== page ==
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Sheringham Hall

Sheringham Hall, Upper Sheringham, Norfolk, NR26 8TB

Sheringham Hall

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History

Accessibility

House and garden is not accessible with wheelchairs due to the many steps and uneven grounds.

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Sheringham Hall was built in 1813-19 for Abbot Upcher and is related to the landscaped park designed for the purpose by Humphry Repton (1752-1818) who was the leading landscape architect, or ‘landscape gardener’, as he put it, in the country.

Repton described Sheringham as ‘my favourite and darling child in Norfolk’. Abbot Upcher (1784-1819) bought the Sheringham estate in July 1811 for its ‘beautiful and romantic grounds’. When he first saw Sheringham that year, he recorded in his diary, ‘What infinite variety presents itself in this enchanting spot’. Repton explained in his Red Book that Sheringham had ‘more of what my predecessor [‘Capability’ Brown] called Capabilities’ than any he had seen in fifty years. He claimed that architecture was ‘an inseparable and indispensable auxiliary’ to the art of landscape gardening. This unity was nowhere better expressed in Repton’s work than at Sheringham, while the house also demonstrated the attention he paid to the way the house would work for the family and their guests, stressing comfort and convenience, especially at different times of the year. The twentieth-century revival of Sheringham by Tom Upcher, the last Upcher to own it, has been the inspiration for the current owners Paul Doyle and Gergely Battha-Pajor.

The drawings for the house, described as a ‘modern Italian villa’, were due to John Adey Repton (1775-1860), Humphry’s talented eldest son who had worked 1796-1800 in the office of the celebrated architect, John Nash (1782-1835), with whom Humphry had also worked. Nash became the master of the Picturesque, as demonstrated in his Regent’s Park, sometimes seen as the first garden city. This is what Humphry and John Adey Repton achieved on a small scale at Sheringham, for the house appears as quite modest in a wide-ranging landscape when in fact it is a substantial mansion as only the south-facing wing can be seen from the park. Behind this on the north are two large wings at right angles to each other which are hidden so that the house is not seen as a powerful monument dominating the scene, as would have been expected in the eighteenth century.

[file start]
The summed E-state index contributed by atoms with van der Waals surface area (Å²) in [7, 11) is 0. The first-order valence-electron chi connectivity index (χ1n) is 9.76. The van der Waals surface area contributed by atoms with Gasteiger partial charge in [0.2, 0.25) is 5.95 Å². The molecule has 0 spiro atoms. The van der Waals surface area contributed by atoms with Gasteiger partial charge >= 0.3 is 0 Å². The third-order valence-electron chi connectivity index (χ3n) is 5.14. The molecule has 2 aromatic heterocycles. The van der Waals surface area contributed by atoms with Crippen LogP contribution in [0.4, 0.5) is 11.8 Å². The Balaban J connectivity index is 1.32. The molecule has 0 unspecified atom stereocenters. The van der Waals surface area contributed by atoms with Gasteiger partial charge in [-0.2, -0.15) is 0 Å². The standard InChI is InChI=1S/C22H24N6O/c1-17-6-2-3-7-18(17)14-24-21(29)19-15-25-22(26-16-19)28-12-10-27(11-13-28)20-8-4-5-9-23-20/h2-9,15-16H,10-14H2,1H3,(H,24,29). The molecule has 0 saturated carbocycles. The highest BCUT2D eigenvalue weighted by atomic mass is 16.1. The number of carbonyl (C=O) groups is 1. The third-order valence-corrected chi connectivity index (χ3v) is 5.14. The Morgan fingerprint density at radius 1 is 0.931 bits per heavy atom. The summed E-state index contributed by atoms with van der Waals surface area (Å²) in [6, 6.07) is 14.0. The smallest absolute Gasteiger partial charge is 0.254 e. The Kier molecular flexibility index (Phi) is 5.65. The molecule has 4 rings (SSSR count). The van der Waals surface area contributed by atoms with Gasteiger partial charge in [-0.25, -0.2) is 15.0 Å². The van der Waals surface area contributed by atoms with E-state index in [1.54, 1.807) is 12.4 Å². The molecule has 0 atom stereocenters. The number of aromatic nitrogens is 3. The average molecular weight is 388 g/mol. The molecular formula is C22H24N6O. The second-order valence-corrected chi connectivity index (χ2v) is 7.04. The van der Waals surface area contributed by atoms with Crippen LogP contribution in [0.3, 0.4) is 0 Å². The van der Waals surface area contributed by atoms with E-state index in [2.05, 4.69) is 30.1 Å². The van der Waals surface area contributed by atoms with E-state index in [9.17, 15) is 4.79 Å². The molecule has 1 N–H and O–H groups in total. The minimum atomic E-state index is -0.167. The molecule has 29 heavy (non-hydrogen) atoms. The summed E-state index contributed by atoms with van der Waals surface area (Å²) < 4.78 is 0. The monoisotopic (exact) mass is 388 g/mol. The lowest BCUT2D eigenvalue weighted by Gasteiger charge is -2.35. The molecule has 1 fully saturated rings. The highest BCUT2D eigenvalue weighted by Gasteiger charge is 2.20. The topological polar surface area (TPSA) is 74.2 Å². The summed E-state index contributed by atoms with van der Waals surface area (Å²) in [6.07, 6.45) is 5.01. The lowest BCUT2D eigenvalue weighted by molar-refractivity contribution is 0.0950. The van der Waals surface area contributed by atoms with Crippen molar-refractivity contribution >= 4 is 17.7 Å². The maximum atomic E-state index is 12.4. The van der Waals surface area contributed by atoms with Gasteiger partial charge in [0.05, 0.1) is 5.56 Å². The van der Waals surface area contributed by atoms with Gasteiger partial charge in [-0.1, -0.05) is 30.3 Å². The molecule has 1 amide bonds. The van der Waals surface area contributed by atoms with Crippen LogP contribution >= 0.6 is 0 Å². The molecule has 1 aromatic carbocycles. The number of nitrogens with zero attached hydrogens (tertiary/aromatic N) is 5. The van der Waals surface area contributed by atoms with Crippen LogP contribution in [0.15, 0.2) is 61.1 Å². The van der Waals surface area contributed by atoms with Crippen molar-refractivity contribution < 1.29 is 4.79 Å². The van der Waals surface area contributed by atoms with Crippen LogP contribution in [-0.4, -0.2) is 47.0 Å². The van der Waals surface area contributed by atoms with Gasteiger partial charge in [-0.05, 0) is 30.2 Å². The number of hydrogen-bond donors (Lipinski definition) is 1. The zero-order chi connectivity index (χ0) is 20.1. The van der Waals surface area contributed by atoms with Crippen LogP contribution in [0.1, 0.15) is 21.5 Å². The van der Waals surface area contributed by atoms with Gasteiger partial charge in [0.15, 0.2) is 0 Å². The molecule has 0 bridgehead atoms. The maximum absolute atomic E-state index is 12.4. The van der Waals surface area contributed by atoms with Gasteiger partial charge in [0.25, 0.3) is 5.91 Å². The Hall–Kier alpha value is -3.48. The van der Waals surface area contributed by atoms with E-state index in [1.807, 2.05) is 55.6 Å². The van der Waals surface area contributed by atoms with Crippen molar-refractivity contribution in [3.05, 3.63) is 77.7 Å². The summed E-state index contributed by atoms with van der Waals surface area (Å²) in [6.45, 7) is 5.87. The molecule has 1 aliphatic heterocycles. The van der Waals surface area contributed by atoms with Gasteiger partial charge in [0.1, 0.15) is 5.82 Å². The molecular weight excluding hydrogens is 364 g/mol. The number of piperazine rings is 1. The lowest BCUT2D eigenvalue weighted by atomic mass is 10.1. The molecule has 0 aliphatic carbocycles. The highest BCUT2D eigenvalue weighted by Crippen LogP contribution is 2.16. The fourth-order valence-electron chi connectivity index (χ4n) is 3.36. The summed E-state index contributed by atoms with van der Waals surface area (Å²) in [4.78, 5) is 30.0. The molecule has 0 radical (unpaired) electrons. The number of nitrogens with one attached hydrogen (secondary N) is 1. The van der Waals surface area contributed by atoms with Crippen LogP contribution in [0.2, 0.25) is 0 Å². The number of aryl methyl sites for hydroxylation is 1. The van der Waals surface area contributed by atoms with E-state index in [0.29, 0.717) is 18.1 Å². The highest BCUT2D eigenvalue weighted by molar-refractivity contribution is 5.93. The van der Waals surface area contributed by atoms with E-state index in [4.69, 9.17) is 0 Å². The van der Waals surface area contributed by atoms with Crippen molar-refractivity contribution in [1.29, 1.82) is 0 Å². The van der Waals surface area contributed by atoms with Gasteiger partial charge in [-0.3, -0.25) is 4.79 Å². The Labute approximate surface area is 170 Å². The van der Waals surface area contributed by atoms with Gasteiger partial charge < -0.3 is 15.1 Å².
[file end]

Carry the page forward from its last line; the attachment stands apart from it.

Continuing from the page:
The walled garden has been redesigned by Arabella Lennox-Boyd (born 1938). A classical openwork pavilion in cast iron was designed by John Simpson and erected in 2012 to mark the sixtieth year of the reign of Elizabeth II and the bicentenary of Humphry and John Adey Repton’s designs for Sheringham. The oak and cast-iron glass houses and cold frames have been restored and new gardens planted outside the walled garden. As suggested in Repton’s Red Book designs, walks with vistas over the gardens and park have been reopened in the plantations to the north of the gardens and house, where some of the rarest Rhododendrons, Camellias and Magnolias at Sheringham are found.

Paul and Gergely have also bought back the Sheringham farming estate, comprising the park, woods and arable land. Visits to Sheringham Hall are by arrangement with the owners. Contact gergely@sheringhamestate.com.

Accessibility

House and garden is not accessible with wheelchairs due to the many steps and uneven grounds.

Does our information need updating?
Let us know here

Getting here

Sheringham Hall, Upper Sheringham, Norfolk, NR26 8TB

Sheringham Hall, Upper Sheringham, Norfolk, NR26 8TB

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